Published May 12
The number of states operating under new approved hemp plans versus pilot programs is evening out, though operating under the latter for one more year remains the more popular option. Since the end of March, the U.S. Department of Agriculture has approved new hemp plans for Florida, Iowa, Kansas, Massachusetts, South Carolina, Washington, West Virginia and Wyoming. Meanwhile, Indiana will continue operating under its pilot program.
As of May 12, 15 new state plans have been approved and 18 states are operating under their pilot programs.
South Dakota recently legalized hemp, but the state has yet to submit a plan, according to the USDA's list.
Published March 20
The total number of states with new approved hemp plans has climbed to 11, as the U.S. Department of Agriculture recently approved new plans in Georgia, Montana, Pennsylvania, Washington and Wyoming. Meanwhile, Alabama, North Carolina, Oregon and Virginia have joined states operating under pilot programs, bringing the total number of states doing so up to 17. The USDA also recently began reviewing plans from Hawaii, Massachusetts and U.S. Virgin Islands.
Published Feb. 11
Alaska, North Dakota and Utah are the latest states to announce they will continue operating under their 2014 Farm Bill pilot programs. As of Feb. 6, the U.S. Department of Agriculture has updated the status of other states' plans as well. This story will continue to be updated as more state plans are approved.
Originally published Jan. 30
When the U.S. Department of Agriculture (USDA) published its interim final rule for hemp, states didn’t hesitate to assemble at the drawing board. Approvals of state hemp programs for the 2020 growing season are well underway, with a dozen state plans under USDA review and six approved so far—Delaware, Louisiana, Ohio, Nebraska, New Jersey and Texas.
But instead of leaping straight into the controversial program outlined by the USDA’s interim final rule, some states have chosen to take advantage a caveat in the 2018 Agriculture Improvement Act (2018 Farm Bill): operating under old rules.
The 2018 Farm Bill extended the Agriculture Act of 2014 (the 2014 Farm Bill) provisions through Oct. 31, 2020, so states and tribes that participated in that pilot program can continue doing so until then.
It’s an option that 10 states have chosen so far, giving them “a little more time to get [their plans] figured out,” Eric Steenstra, president of Vote Hemp, told Hemp Grower back in November.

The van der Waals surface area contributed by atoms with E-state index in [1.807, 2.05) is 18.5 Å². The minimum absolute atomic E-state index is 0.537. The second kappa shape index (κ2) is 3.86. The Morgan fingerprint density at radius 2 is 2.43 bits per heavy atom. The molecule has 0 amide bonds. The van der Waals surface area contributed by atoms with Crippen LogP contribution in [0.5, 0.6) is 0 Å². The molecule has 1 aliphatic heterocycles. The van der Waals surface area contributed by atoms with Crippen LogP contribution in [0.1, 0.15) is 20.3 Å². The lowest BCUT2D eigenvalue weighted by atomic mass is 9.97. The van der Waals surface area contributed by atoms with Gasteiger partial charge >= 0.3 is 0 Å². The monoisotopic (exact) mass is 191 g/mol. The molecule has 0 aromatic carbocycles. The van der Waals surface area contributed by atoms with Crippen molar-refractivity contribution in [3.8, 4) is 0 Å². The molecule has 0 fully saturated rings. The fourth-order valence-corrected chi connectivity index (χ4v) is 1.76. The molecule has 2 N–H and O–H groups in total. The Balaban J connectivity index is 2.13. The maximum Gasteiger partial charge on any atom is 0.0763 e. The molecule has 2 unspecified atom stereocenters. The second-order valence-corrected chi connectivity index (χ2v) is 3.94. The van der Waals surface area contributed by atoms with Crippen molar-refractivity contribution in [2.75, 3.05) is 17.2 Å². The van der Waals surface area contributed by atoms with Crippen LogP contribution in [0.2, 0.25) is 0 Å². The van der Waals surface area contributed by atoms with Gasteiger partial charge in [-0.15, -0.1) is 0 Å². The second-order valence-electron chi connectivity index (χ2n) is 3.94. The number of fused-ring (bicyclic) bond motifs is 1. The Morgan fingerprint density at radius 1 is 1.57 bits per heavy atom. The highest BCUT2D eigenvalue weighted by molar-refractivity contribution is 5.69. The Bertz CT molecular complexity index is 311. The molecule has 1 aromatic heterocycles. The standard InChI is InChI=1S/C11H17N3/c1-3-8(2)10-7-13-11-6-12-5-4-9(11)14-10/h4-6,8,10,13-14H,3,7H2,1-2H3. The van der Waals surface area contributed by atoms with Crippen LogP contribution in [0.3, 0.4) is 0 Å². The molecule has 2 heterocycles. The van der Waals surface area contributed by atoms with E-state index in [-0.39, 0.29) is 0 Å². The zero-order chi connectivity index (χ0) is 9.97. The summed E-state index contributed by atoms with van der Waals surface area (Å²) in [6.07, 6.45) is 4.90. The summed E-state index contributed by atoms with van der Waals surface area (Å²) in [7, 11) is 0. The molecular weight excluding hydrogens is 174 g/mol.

While devising a hemp program in compliance with federal regulations is no easy task, a large reason some states are holding onto pilot provisions is because they hope the USDA will adjust its regulations, many of which have drawn fierce criticism and concern throughout the industry.
Since the USDA published its interim final rule in October, state departments of agriculture and farmers have voiced their opposition to various aspects of it in public comments. (When the comment period on the interim rule ended Jan. 29, it had received about 4,600 comments, more than 1,000 of which flooded in the final day.)
For instance, the Maine Department of Agriculture, Conservation and Forestry (DACF) penned a lengthy response to the USDA’s rule, with DACF Commissioner Amanda Beal saying the regulations have the “potential to be detrimental to Maine farmers who have invested in hemp production as well as those who are planning to enter this emerging hemp industry."
Maine DACF’s concerns in its letter to the USDA are reflective of many in the industry. Among logistical concerns regarding registration, background checks, disposal and more, issues the Maine DACF raises in its letter include:
- the number of labs registered by the Drug Enforcement Administration (DEA) is far too sparse to require testing at them.
- sampling is required for a large number of plants, making sampling within the 15-day-of-harvest time frame nearly impossible to meet.
- the low permitted tetrahydrocannabinol (THC) threshold is difficult for many to obtain.